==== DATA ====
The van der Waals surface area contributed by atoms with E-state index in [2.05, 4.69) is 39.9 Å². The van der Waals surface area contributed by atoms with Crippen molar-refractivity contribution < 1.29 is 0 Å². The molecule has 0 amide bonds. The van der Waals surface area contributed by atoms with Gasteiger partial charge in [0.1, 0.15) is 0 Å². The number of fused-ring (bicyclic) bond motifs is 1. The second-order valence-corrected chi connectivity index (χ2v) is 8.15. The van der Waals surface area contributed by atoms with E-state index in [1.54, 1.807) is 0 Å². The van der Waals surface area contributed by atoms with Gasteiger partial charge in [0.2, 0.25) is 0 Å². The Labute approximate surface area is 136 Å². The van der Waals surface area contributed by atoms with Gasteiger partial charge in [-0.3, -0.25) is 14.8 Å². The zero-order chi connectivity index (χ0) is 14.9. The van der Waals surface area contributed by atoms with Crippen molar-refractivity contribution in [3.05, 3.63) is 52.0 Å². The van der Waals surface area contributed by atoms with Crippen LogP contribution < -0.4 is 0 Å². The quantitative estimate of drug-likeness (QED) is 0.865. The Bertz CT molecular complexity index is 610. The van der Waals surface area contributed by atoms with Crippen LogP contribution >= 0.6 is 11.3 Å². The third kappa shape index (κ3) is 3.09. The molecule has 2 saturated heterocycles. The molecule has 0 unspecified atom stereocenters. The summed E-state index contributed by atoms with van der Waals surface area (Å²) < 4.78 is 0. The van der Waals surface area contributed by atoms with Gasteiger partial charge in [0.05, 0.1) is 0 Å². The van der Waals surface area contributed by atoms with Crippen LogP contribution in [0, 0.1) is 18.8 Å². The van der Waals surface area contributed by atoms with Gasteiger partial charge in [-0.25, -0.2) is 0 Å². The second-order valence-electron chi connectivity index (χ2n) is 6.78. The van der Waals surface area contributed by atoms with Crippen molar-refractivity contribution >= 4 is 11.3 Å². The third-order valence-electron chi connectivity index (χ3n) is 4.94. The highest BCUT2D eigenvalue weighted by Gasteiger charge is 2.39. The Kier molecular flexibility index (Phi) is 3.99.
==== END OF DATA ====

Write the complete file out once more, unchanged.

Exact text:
The van der Waals surface area contributed by atoms with E-state index in [2.05, 4.69) is 39.9 Å². The van der Waals surface area contributed by atoms with Crippen molar-refractivity contribution < 1.29 is 0 Å². The molecule has 0 amide bonds. The van der Waals surface area contributed by atoms with Gasteiger partial charge in [0.1, 0.15) is 0 Å². The number of fused-ring (bicyclic) bond motifs is 1. The second-order valence-corrected chi connectivity index (χ2v) is 8.15. The van der Waals surface area contributed by atoms with E-state index in [1.54, 1.807) is 0 Å². The van der Waals surface area contributed by atoms with Gasteiger partial charge in [0.2, 0.25) is 0 Å². The Labute approximate surface area is 136 Å². The van der Waals surface area contributed by atoms with Gasteiger partial charge in [-0.3, -0.25) is 14.8 Å². The zero-order chi connectivity index (χ0) is 14.9. The van der Waals surface area contributed by atoms with Crippen molar-refractivity contribution in [3.05, 3.63) is 52.0 Å². The van der Waals surface area contributed by atoms with Crippen LogP contribution < -0.4 is 0 Å². The quantitative estimate of drug-likeness (QED) is 0.865. The Bertz CT molecular complexity index is 610. The van der Waals surface area contributed by atoms with Crippen LogP contribution >= 0.6 is 11.3 Å². The third kappa shape index (κ3) is 3.09. The molecule has 2 saturated heterocycles. The molecule has 0 unspecified atom stereocenters. The summed E-state index contributed by atoms with van der Waals surface area (Å²) < 4.78 is 0. The van der Waals surface area contributed by atoms with Gasteiger partial charge in [0.05, 0.1) is 0 Å². The van der Waals surface area contributed by atoms with Crippen LogP contribution in [0, 0.1) is 18.8 Å². The van der Waals surface area contributed by atoms with Gasteiger partial charge in [-0.25, -0.2) is 0 Å². The second-order valence-electron chi connectivity index (χ2n) is 6.78. The van der Waals surface area contributed by atoms with Crippen molar-refractivity contribution >= 4 is 11.3 Å². The third-order valence-electron chi connectivity index (χ3n) is 4.94. The highest BCUT2D eigenvalue weighted by Gasteiger charge is 2.39. The Kier molecular flexibility index (Phi) is 3.99.